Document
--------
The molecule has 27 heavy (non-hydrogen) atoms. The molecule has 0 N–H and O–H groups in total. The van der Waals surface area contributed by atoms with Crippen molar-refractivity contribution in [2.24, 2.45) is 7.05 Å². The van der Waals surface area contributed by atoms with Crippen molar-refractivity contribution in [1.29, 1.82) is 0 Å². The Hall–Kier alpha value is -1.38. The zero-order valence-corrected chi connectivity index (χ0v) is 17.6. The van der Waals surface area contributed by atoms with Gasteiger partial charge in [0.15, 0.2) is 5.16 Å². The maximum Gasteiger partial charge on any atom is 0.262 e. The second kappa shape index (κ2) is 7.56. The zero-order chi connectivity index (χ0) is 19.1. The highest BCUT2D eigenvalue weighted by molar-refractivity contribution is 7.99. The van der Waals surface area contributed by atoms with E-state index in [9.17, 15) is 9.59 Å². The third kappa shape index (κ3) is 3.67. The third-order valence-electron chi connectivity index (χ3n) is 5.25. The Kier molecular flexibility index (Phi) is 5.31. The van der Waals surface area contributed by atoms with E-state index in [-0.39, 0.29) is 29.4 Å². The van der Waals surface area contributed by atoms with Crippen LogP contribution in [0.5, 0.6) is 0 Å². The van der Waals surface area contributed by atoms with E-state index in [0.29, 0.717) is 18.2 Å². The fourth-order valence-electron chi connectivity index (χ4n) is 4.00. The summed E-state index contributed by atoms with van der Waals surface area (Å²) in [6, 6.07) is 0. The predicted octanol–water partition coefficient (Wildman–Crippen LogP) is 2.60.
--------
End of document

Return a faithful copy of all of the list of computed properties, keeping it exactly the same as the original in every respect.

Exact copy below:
The molecule has 27 heavy (non-hydrogen) atoms. The molecule has 0 N–H and O–H groups in total. The van der Waals surface area contributed by atoms with Crippen molar-refractivity contribution in [2.24, 2.45) is 7.05 Å². The van der Waals surface area contributed by atoms with Crippen molar-refractivity contribution in [1.29, 1.82) is 0 Å². The Hall–Kier alpha value is -1.38. The zero-order valence-corrected chi connectivity index (χ0v) is 17.6. The van der Waals surface area contributed by atoms with Gasteiger partial charge in [0.15, 0.2) is 5.16 Å². The maximum Gasteiger partial charge on any atom is 0.262 e. The second kappa shape index (κ2) is 7.56. The zero-order chi connectivity index (χ0) is 19.1. The highest BCUT2D eigenvalue weighted by molar-refractivity contribution is 7.99. The van der Waals surface area contributed by atoms with E-state index in [9.17, 15) is 9.59 Å². The third kappa shape index (κ3) is 3.67. The third-order valence-electron chi connectivity index (χ3n) is 5.25. The Kier molecular flexibility index (Phi) is 5.31. The van der Waals surface area contributed by atoms with E-state index in [-0.39, 0.29) is 29.4 Å². The van der Waals surface area contributed by atoms with Crippen LogP contribution in [0.5, 0.6) is 0 Å². The van der Waals surface area contributed by atoms with E-state index in [0.29, 0.717) is 18.2 Å². The fourth-order valence-electron chi connectivity index (χ4n) is 4.00. The summed E-state index contributed by atoms with van der Waals surface area (Å²) in [6, 6.07) is 0. The predicted octanol–water partition coefficient (Wildman–Crippen LogP) is 2.60.